Each of the gunwale clamps, shown best in FIGS. 6 to 9, includes a bolt 14 extending through a socket carried by the outer end of the cross member extension. The end of such bolt opposite its nut carries a hook engageable beneath the gunwale of the boat. To facilitate rotation of the bolts nut a crank 15 projects from the nut. Such crank both facilitates tightening and loosening of the nut and also enables the nut to be tightened securely so that the hook will draw the gunwale of the boat firmly against the cross member extension, as shown particularly 'in FIGS. 7 and 9.

The ends of the longitudinal frame members 3 adjacent to the camper are connected to elongated mem bers 16, which are swingable between positions depending downward adjacent to the rear of the camper and horizontal positions on top of the camper. The members 16 shown in FIGS. 1 and 12 constitute links having their lower end portions connected respectively by pivots 17 to the adjacent ends of the longitudinal frame members 3. Such pivots extend through the frame members and are carried by cars 18 secured to and projecting transversely of the lower ends of the links 16 in parallel relationship.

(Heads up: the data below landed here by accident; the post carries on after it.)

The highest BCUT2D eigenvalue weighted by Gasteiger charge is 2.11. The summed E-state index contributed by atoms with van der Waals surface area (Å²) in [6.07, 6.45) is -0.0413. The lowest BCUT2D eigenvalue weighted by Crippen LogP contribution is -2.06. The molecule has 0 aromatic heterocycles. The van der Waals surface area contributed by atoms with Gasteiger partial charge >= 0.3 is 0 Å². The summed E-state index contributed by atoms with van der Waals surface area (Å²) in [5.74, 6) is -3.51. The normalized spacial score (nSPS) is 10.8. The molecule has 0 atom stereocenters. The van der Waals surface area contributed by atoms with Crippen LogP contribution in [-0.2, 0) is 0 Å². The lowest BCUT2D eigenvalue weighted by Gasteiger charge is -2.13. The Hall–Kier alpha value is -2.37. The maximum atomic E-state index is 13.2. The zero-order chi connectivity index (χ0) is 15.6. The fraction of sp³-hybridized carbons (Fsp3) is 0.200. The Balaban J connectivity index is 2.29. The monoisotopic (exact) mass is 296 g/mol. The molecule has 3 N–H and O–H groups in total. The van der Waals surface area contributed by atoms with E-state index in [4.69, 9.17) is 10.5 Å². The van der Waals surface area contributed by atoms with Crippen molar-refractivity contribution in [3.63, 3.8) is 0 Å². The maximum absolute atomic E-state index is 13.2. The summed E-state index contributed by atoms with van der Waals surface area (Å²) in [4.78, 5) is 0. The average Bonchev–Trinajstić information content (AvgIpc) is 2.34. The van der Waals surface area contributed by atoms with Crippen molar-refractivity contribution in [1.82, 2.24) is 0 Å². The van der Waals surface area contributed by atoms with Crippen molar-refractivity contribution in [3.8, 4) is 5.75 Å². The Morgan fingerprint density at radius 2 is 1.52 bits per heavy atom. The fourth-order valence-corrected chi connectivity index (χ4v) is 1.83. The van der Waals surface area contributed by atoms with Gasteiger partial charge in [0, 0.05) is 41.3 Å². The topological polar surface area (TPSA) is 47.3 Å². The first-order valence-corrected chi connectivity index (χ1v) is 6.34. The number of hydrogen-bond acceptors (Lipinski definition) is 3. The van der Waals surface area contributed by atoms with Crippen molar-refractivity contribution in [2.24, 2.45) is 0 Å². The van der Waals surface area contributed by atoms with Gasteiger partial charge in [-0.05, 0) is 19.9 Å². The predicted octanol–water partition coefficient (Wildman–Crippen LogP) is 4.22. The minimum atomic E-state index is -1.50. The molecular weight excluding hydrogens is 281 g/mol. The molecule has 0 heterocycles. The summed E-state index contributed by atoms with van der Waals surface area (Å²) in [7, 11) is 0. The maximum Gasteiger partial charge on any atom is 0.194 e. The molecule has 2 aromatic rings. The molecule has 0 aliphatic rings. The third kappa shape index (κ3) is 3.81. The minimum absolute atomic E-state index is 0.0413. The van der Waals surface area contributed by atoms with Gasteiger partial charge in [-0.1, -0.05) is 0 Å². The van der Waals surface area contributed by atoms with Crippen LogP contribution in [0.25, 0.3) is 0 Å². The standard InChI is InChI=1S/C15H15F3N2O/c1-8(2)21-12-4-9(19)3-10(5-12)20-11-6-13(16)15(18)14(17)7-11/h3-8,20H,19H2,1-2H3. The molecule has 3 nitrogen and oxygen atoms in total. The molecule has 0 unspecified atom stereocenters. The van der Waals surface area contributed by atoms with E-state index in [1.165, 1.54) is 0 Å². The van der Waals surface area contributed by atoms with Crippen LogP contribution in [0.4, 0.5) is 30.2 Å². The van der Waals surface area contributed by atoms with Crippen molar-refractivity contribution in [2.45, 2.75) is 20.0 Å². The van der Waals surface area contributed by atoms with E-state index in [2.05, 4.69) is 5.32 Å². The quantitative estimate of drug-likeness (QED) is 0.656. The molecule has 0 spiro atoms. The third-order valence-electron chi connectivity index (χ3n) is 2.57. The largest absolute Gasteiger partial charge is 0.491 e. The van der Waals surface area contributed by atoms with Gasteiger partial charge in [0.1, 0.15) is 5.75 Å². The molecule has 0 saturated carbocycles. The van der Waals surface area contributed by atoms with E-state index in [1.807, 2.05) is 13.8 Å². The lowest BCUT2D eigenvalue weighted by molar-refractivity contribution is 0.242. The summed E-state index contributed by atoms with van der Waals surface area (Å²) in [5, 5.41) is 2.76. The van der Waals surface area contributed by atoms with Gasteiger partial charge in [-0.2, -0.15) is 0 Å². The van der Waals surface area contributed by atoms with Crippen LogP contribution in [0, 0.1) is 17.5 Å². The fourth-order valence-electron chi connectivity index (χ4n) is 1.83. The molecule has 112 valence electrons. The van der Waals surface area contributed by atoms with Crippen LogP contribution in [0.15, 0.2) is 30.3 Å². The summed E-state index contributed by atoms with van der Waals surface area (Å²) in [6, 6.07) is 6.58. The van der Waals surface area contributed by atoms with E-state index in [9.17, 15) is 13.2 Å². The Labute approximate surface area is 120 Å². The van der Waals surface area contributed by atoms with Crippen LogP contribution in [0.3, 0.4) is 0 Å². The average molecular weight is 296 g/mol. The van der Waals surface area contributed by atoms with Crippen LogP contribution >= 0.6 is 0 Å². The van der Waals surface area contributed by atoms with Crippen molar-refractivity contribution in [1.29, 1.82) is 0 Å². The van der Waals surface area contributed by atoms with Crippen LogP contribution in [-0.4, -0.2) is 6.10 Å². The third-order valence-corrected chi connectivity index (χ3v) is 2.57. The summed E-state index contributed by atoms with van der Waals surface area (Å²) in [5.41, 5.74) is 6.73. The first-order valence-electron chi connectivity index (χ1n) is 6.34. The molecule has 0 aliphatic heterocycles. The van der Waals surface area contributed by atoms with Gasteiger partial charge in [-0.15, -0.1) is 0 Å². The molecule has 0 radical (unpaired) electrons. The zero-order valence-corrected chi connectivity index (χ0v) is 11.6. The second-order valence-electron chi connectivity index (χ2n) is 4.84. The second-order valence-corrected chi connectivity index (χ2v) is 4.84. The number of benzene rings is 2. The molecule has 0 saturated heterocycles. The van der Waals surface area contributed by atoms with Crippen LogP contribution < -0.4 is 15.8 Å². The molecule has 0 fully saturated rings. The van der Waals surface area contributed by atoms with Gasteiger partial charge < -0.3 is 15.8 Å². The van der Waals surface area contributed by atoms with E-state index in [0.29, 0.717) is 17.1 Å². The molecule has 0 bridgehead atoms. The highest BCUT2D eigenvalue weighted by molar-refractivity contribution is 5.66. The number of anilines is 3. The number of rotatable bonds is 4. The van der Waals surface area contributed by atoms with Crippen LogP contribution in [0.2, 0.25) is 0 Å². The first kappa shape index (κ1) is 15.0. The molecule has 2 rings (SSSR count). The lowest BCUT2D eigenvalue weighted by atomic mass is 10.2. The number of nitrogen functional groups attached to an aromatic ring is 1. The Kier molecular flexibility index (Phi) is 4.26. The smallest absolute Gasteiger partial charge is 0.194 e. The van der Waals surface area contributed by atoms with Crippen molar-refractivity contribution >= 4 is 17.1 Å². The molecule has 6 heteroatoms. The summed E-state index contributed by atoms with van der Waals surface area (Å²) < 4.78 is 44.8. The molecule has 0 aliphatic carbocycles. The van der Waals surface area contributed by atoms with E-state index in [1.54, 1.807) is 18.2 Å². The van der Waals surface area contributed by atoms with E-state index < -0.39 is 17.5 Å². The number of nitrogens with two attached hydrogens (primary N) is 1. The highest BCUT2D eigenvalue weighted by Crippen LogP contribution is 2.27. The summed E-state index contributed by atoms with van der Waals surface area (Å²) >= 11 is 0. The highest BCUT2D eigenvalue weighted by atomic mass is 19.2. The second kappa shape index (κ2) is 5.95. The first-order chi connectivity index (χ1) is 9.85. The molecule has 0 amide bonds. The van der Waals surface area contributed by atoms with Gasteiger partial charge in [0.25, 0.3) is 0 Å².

The lengths of the links 16 can be adjusted to support the boat-supporting frame at various heights, depending upon the height of the camper and the boat to be handled. Such adjustment in the length of the link 16 can be effected by having the central portion of each link made of square section bar stock, into which extension bars 19 can be slidably fitted. Each extension bar is connected to its link by a pin 20 extending through holes in the link and through any selected one of several holes 21 in the extension 19.